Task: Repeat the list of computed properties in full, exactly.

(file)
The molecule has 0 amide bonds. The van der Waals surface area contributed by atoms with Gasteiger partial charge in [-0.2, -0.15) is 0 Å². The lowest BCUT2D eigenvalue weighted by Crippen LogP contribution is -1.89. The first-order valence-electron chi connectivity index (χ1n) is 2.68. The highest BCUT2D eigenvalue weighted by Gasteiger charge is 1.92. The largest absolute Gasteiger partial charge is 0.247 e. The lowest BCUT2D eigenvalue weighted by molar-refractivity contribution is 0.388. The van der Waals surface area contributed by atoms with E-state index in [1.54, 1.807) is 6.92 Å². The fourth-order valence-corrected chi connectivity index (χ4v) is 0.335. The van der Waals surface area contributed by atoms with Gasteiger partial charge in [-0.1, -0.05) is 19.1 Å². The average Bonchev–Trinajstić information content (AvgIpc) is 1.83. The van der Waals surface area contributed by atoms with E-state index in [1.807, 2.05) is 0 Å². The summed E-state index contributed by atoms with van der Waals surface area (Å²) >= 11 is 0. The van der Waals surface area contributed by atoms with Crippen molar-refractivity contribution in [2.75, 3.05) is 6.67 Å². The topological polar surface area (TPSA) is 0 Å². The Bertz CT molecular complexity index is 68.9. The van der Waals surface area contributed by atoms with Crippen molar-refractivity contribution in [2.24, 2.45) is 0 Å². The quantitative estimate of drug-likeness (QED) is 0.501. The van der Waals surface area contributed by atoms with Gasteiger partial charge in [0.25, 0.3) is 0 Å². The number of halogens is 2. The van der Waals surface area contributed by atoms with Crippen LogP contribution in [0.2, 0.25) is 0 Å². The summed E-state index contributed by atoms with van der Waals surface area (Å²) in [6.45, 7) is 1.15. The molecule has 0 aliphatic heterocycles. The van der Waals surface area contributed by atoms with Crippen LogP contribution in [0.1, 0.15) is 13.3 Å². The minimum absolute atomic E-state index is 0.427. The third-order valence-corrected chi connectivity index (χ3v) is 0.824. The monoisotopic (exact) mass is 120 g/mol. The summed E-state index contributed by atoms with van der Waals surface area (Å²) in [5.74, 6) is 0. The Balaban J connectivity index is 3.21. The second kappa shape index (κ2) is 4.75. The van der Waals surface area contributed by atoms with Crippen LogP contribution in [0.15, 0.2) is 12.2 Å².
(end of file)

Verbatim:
The molecule has 0 amide bonds. The van der Waals surface area contributed by atoms with Gasteiger partial charge in [-0.2, -0.15) is 0 Å². The lowest BCUT2D eigenvalue weighted by Crippen LogP contribution is -1.89. The first-order valence-electron chi connectivity index (χ1n) is 2.68. The highest BCUT2D eigenvalue weighted by Gasteiger charge is 1.92. The largest absolute Gasteiger partial charge is 0.247 e. The lowest BCUT2D eigenvalue weighted by molar-refractivity contribution is 0.388. The van der Waals surface area contributed by atoms with E-state index in [1.54, 1.807) is 6.92 Å². The fourth-order valence-corrected chi connectivity index (χ4v) is 0.335. The van der Waals surface area contributed by atoms with Gasteiger partial charge in [-0.1, -0.05) is 19.1 Å². The average Bonchev–Trinajstić information content (AvgIpc) is 1.83. The van der Waals surface area contributed by atoms with E-state index in [1.807, 2.05) is 0 Å². The summed E-state index contributed by atoms with van der Waals surface area (Å²) >= 11 is 0. The van der Waals surface area contributed by atoms with Crippen molar-refractivity contribution in [2.75, 3.05) is 6.67 Å². The topological polar surface area (TPSA) is 0 Å². The Bertz CT molecular complexity index is 68.9. The van der Waals surface area contributed by atoms with Crippen molar-refractivity contribution in [2.24, 2.45) is 0 Å². The quantitative estimate of drug-likeness (QED) is 0.501. The van der Waals surface area contributed by atoms with Gasteiger partial charge in [0.25, 0.3) is 0 Å². The number of halogens is 2. The van der Waals surface area contributed by atoms with Crippen LogP contribution in [0.2, 0.25) is 0 Å². The summed E-state index contributed by atoms with van der Waals surface area (Å²) in [6.45, 7) is 1.15. The molecule has 0 aliphatic heterocycles. The van der Waals surface area contributed by atoms with Crippen LogP contribution in [0.1, 0.15) is 13.3 Å². The minimum absolute atomic E-state index is 0.427. The third-order valence-corrected chi connectivity index (χ3v) is 0.824. The monoisotopic (exact) mass is 120 g/mol. The summed E-state index contributed by atoms with van der Waals surface area (Å²) in [5.74, 6) is 0. The Balaban J connectivity index is 3.21. The second kappa shape index (κ2) is 4.75. The van der Waals surface area contributed by atoms with Crippen LogP contribution in [0.15, 0.2) is 12.2 Å².